Yes, yes, yes, oh yes! Stylish exterior, comfy seats, great sounding engine, cracking drive.
Oh dear me, no: ageing interior, some plastics look cheap.
We reviewed the auto here a few years ago and because not much has changed since then, all of those comments are still current. However, there have been a few updates and changes of opinion, so read on.
Since I last drove the 370Z the world has moved on and technology moved with it. From the outside, the 370Z is still as stunning as ever. That’s a good thing. It drives as well as ever and it’s now 12 grand cheaper. It’s been on the market for almost five years, which means it’s in the twilight years of its run. A drive still makes you feel special and the odd person still notices you, but the competition has come ahead in leaps and bounds. You can now get good looks, performance and handling much cheaper.
Interiors now bristle with all manner of gadgets and gizmos designed to make life easier for the driver and his passengers. The cabins now have soft touch plastics highlighting the good bits with hints of piano black and chrome. Some clever cars park themselves, while others explode in beeps buzzers and large friendly written warnings if you try to change lanes before checking over your shoulder. As if that wasn’t enough, you may even have the option of big red warnings of “brake now” displayed on your windscreen. They get very cranky when you don’t comply and throw out the anchors while switching the hazard flashers on.
Cars that have few of these options seem a little old hat now and I find myself loving the 370Z a little less for it. While I was doing my research, I came across these interesting facts. In the UK, the 370Z is only $4000AUD more than the Toyota 86. This means they are considered in the same league there. However, in Australia the 370Z was $34,000 more expensive than the Toyota 86 until the recent price drop in the 370Z of 12 grand, giving it a $22,000 between the cars.
We can ask several questions:
1. why is the 86 $4000 cheaper in Australia than it is in the UK?
2. Why is the 370Z $12,000 more expensive in Australia than in the UK?
3: Why is the 86/370Z price difference $4000 in the UK and $22,000 in Australia? (Remember, the 370Z had a $12,000 price drop or it would have been almost $34,000 difference).
Keep this in mind as you read on.
The exterior has changed little but it is as sexy as ever. It follows the rear engine and rear wheel drive format in a gorgeous two-seater coupe as a set by the 350Z. The exterior is fine just as it is and needs no tweaking.
The engine is also fine, though perhaps now Nissan might consider a teensy little turbo. It sounds wonderful but the output of 245kw seems modest when Volvo’s 3L V6 has 243KW. It has a nice wide band of torque to get that 1780kg body moving, although there is a heavy feeling about it that I can’t put my finger on. The speed-sensitive hydraulic power steering feels heavier than I remembered, especially at parking speeds. Perhaps this is because most modern cars have electric power steering that was once one of my pets hates. Now I am used to it, the older hydraulic steering feels unresponsive and old hat. Oh, how tastes change.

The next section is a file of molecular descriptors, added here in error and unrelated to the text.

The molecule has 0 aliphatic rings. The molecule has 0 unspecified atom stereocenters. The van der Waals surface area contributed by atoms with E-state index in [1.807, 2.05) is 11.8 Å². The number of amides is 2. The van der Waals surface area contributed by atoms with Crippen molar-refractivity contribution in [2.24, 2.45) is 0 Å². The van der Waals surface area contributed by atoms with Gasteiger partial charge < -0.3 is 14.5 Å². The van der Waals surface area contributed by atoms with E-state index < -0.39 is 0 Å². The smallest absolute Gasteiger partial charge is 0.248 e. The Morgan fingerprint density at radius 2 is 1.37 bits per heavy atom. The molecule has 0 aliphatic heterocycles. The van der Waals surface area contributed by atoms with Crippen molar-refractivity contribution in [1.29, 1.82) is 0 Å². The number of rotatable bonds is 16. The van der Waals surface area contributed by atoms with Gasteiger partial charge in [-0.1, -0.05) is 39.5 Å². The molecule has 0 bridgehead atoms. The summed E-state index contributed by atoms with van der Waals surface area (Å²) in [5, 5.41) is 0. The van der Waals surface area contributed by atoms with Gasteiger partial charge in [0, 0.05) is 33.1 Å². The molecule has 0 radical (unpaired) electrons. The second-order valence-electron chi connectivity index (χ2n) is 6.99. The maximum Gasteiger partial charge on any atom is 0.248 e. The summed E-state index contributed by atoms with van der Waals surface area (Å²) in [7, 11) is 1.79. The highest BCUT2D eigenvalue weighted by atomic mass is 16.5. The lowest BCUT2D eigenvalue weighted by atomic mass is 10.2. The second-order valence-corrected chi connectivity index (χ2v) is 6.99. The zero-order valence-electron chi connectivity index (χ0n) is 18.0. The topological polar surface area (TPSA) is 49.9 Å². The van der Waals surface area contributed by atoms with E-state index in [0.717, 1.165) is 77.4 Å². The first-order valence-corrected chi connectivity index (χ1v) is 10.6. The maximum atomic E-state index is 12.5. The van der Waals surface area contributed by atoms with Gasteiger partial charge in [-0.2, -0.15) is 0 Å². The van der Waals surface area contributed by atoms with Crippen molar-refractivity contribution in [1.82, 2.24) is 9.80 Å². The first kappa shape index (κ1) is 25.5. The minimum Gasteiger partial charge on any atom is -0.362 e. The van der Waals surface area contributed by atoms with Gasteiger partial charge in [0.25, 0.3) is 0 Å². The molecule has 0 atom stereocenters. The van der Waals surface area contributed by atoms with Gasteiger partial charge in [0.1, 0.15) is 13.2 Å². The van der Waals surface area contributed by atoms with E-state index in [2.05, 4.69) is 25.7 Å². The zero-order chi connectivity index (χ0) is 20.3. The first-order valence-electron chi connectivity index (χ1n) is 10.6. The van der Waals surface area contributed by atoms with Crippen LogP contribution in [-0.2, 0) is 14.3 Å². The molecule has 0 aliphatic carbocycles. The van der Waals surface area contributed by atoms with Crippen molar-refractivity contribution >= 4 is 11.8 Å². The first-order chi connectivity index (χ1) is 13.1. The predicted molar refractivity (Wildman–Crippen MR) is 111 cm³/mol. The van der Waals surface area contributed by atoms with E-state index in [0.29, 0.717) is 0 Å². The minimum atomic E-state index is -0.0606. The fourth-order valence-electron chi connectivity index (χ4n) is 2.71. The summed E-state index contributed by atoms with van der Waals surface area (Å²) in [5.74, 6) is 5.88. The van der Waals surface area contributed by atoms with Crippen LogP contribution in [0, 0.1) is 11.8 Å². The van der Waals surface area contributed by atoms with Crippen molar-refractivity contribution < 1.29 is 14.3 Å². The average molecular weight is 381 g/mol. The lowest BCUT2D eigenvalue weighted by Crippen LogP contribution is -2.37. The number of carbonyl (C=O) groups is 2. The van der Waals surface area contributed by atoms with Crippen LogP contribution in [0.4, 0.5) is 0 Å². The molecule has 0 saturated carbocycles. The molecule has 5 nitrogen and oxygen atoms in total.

The auto didn’t feel quite so heavy, so perhaps gears one and two could be a little lower?
Apart from that, 370Z is wonderful on the road. The ride feel supple in true GT style. The long legs lend themselves to long distance cross country travel. You would need to trim your travel goods because the boot space is limited and the bins behind the seats offer little extra space.
I’d describe the handling as very capable rather than nimble. The steering allows lots of road feels in the old-school way classic sports cars do. The occasional bit of oversteer aside, the coupe feels planted on the road surface and even when pushed it grips well.
The cosy cabin has most things to hand without having to reach. The centre dials angle towards the driver, which is great but the centre LCD doesn’t and feels a little uncomfortable to look at. There are lots of reflections on it at certain times of the day. The buttons have direct access to the major functions making navigating through the menus easy, especially on the go. There is no radar cruise control, auto wipers, lane departure warning, blind spot warning, approaching traffic warning, auto parking and any number of other gismos available in cheaper cars. The dials look cheap and the LEDs on the fuel and oil temp are from another era, and not in a good way. The cabin feels cosseting but old hat. The dash needs a redesign to bring it up to date and for this money I’d expect a longer list of gadgets.
Before the 86 came to market, the choice for me was once an easy one. Now I would find it difficult to pay $22,000 more for the 370Z even though it offers more power, and higher performance. The 3.7L V6 has 245kw with 363Nm to get you to 100 in under six seconds, so it is no slouch. People do notice the 370Z, but perhaps not as they once did.
It still makes me feel special and I love it a lot.
Would I buy one with my own money? No. I’d now buy the Toyota 86/Subaru BRZ because they are better value.